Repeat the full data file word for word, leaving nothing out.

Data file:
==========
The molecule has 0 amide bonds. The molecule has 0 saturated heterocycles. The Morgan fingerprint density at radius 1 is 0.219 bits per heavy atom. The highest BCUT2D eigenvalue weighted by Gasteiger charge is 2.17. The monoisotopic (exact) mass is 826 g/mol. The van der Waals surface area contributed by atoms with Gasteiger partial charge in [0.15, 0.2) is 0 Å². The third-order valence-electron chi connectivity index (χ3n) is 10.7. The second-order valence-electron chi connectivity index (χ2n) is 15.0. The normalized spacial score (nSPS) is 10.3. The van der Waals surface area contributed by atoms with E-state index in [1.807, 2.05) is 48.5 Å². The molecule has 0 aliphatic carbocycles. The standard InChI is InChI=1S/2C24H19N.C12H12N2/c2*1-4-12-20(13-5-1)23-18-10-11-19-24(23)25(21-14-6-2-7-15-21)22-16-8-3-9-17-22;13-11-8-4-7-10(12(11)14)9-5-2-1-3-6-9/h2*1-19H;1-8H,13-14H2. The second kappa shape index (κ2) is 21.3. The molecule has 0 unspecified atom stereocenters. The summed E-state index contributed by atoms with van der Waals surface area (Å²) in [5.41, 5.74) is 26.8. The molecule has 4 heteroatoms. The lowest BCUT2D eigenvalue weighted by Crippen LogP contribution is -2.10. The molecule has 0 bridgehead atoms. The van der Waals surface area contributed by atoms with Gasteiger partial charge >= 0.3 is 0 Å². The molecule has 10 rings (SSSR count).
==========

The molecule has 0 amide bonds. The molecule has 0 saturated heterocycles. The Morgan fingerprint density at radius 1 is 0.219 bits per heavy atom. The highest BCUT2D eigenvalue weighted by Gasteiger charge is 2.17. The monoisotopic (exact) mass is 826 g/mol. The van der Waals surface area contributed by atoms with Gasteiger partial charge in [0.15, 0.2) is 0 Å². The third-order valence-electron chi connectivity index (χ3n) is 10.7. The second-order valence-electron chi connectivity index (χ2n) is 15.0. The normalized spacial score (nSPS) is 10.3. The van der Waals surface area contributed by atoms with E-state index in [1.807, 2.05) is 48.5 Å². The molecule has 0 aliphatic carbocycles. The standard InChI is InChI=1S/2C24H19N.C12H12N2/c2*1-4-12-20(13-5-1)23-18-10-11-19-24(23)25(21-14-6-2-7-15-21)22-16-8-3-9-17-22;13-11-8-4-7-10(12(11)14)9-5-2-1-3-6-9/h2*1-19H;1-8H,13-14H2. The second kappa shape index (κ2) is 21.3. The molecule has 0 unspecified atom stereocenters. The summed E-state index contributed by atoms with van der Waals surface area (Å²) in [5.41, 5.74) is 26.8. The molecule has 4 heteroatoms. The lowest BCUT2D eigenvalue weighted by Crippen LogP contribution is -2.10. The molecule has 0 bridgehead atoms. The van der Waals surface area contributed by atoms with Gasteiger partial charge >= 0.3 is 0 Å². The molecule has 10 rings (SSSR count).